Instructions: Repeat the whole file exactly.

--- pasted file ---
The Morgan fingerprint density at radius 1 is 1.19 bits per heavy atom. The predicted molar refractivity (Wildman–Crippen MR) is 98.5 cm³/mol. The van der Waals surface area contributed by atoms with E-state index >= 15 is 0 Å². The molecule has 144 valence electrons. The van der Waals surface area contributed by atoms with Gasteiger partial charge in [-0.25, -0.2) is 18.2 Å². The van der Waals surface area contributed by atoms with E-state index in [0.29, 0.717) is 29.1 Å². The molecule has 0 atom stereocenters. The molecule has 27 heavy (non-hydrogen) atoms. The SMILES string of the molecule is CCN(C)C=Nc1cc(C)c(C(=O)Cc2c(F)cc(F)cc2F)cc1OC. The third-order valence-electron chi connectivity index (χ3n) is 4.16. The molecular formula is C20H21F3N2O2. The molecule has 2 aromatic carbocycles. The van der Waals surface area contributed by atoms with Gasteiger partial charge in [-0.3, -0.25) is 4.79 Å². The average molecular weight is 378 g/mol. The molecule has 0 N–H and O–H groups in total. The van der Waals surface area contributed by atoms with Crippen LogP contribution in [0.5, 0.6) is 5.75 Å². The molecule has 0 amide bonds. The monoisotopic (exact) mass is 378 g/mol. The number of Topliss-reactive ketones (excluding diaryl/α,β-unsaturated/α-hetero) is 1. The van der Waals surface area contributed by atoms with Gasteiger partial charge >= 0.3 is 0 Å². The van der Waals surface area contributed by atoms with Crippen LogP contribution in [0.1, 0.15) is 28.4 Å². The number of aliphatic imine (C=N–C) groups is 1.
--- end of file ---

The Morgan fingerprint density at radius 1 is 1.19 bits per heavy atom. The predicted molar refractivity (Wildman–Crippen MR) is 98.5 cm³/mol. The van der Waals surface area contributed by atoms with E-state index >= 15 is 0 Å². The molecule has 144 valence electrons. The van der Waals surface area contributed by atoms with Gasteiger partial charge in [-0.25, -0.2) is 18.2 Å². The van der Waals surface area contributed by atoms with E-state index in [0.29, 0.717) is 29.1 Å². The molecule has 0 atom stereocenters. The molecule has 27 heavy (non-hydrogen) atoms. The SMILES string of the molecule is CCN(C)C=Nc1cc(C)c(C(=O)Cc2c(F)cc(F)cc2F)cc1OC. The third-order valence-electron chi connectivity index (χ3n) is 4.16. The molecular formula is C20H21F3N2O2. The molecule has 2 aromatic carbocycles. The van der Waals surface area contributed by atoms with Gasteiger partial charge in [-0.3, -0.25) is 4.79 Å². The average molecular weight is 378 g/mol. The molecule has 0 N–H and O–H groups in total. The van der Waals surface area contributed by atoms with Crippen LogP contribution in [0.5, 0.6) is 5.75 Å². The molecule has 0 amide bonds. The monoisotopic (exact) mass is 378 g/mol. The number of Topliss-reactive ketones (excluding diaryl/α,β-unsaturated/α-hetero) is 1. The van der Waals surface area contributed by atoms with Gasteiger partial charge >= 0.3 is 0 Å². The van der Waals surface area contributed by atoms with Crippen LogP contribution in [0.1, 0.15) is 28.4 Å². The number of aliphatic imine (C=N–C) groups is 1.